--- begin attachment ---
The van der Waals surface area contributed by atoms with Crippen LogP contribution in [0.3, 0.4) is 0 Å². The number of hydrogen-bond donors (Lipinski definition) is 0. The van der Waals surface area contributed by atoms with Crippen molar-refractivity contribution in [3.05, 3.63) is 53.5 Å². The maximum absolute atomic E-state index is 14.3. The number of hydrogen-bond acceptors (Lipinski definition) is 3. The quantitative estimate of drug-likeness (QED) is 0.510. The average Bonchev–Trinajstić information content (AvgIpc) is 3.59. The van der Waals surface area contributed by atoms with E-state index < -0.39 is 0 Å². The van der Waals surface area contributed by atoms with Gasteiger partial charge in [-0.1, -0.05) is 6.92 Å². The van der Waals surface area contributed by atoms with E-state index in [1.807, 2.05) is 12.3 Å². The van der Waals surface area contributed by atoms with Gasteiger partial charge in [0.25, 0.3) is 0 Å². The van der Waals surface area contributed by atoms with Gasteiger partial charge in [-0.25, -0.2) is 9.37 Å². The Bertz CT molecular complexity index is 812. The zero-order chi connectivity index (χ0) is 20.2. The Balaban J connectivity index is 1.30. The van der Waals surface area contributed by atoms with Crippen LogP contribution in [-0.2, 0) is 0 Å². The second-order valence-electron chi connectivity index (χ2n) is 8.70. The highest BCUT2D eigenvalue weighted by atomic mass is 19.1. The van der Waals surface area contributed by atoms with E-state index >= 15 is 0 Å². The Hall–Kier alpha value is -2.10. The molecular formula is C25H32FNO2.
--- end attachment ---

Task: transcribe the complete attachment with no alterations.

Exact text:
The van der Waals surface area contributed by atoms with Crippen LogP contribution in [0.3, 0.4) is 0 Å². The number of hydrogen-bond donors (Lipinski definition) is 0. The van der Waals surface area contributed by atoms with Crippen molar-refractivity contribution in [3.05, 3.63) is 53.5 Å². The maximum absolute atomic E-state index is 14.3. The number of hydrogen-bond acceptors (Lipinski definition) is 3. The quantitative estimate of drug-likeness (QED) is 0.510. The average Bonchev–Trinajstić information content (AvgIpc) is 3.59. The van der Waals surface area contributed by atoms with E-state index < -0.39 is 0 Å². The van der Waals surface area contributed by atoms with Gasteiger partial charge in [-0.1, -0.05) is 6.92 Å². The van der Waals surface area contributed by atoms with E-state index in [1.807, 2.05) is 12.3 Å². The van der Waals surface area contributed by atoms with Gasteiger partial charge in [0.25, 0.3) is 0 Å². The van der Waals surface area contributed by atoms with Gasteiger partial charge in [-0.25, -0.2) is 9.37 Å². The Bertz CT molecular complexity index is 812. The zero-order chi connectivity index (χ0) is 20.2. The Balaban J connectivity index is 1.30. The van der Waals surface area contributed by atoms with Crippen LogP contribution in [-0.2, 0) is 0 Å². The second-order valence-electron chi connectivity index (χ2n) is 8.70. The highest BCUT2D eigenvalue weighted by atomic mass is 19.1. The van der Waals surface area contributed by atoms with E-state index >= 15 is 0 Å². The Hall–Kier alpha value is -2.10. The molecular formula is C25H32FNO2.